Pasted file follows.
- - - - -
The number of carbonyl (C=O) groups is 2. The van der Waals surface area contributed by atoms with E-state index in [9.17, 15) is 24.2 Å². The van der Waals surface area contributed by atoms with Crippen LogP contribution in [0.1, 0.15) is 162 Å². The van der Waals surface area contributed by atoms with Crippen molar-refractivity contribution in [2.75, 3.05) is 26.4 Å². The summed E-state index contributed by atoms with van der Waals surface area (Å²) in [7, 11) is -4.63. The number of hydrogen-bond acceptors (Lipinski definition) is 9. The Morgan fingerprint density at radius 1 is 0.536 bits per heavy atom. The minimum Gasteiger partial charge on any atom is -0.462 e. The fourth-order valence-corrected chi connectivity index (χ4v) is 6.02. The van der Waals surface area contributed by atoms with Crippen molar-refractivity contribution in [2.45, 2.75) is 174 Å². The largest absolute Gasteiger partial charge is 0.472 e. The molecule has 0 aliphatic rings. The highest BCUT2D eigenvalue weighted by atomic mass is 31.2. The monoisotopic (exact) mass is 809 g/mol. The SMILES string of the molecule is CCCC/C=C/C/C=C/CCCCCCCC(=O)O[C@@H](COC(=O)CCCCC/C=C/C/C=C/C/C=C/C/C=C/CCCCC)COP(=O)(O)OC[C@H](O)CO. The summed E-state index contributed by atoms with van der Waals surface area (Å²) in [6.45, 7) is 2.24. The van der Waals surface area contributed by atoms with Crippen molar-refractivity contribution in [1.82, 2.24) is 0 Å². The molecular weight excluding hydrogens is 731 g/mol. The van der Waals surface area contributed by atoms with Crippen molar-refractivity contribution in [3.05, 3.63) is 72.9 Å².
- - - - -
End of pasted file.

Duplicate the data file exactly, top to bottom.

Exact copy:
The number of carbonyl (C=O) groups is 2. The van der Waals surface area contributed by atoms with E-state index in [9.17, 15) is 24.2 Å². The van der Waals surface area contributed by atoms with Crippen LogP contribution in [0.1, 0.15) is 162 Å². The van der Waals surface area contributed by atoms with Crippen molar-refractivity contribution in [2.75, 3.05) is 26.4 Å². The summed E-state index contributed by atoms with van der Waals surface area (Å²) in [7, 11) is -4.63. The number of hydrogen-bond acceptors (Lipinski definition) is 9. The Morgan fingerprint density at radius 1 is 0.536 bits per heavy atom. The minimum Gasteiger partial charge on any atom is -0.462 e. The fourth-order valence-corrected chi connectivity index (χ4v) is 6.02. The van der Waals surface area contributed by atoms with Crippen molar-refractivity contribution in [2.45, 2.75) is 174 Å². The largest absolute Gasteiger partial charge is 0.472 e. The molecule has 0 aliphatic rings. The highest BCUT2D eigenvalue weighted by atomic mass is 31.2. The monoisotopic (exact) mass is 809 g/mol. The SMILES string of the molecule is CCCC/C=C/C/C=C/CCCCCCCC(=O)O[C@@H](COC(=O)CCCCC/C=C/C/C=C/C/C=C/C/C=C/CCCCC)COP(=O)(O)OC[C@H](O)CO. The summed E-state index contributed by atoms with van der Waals surface area (Å²) in [6.45, 7) is 2.24. The van der Waals surface area contributed by atoms with Crippen molar-refractivity contribution in [1.82, 2.24) is 0 Å². The molecular weight excluding hydrogens is 731 g/mol. The van der Waals surface area contributed by atoms with Crippen molar-refractivity contribution in [3.05, 3.63) is 72.9 Å².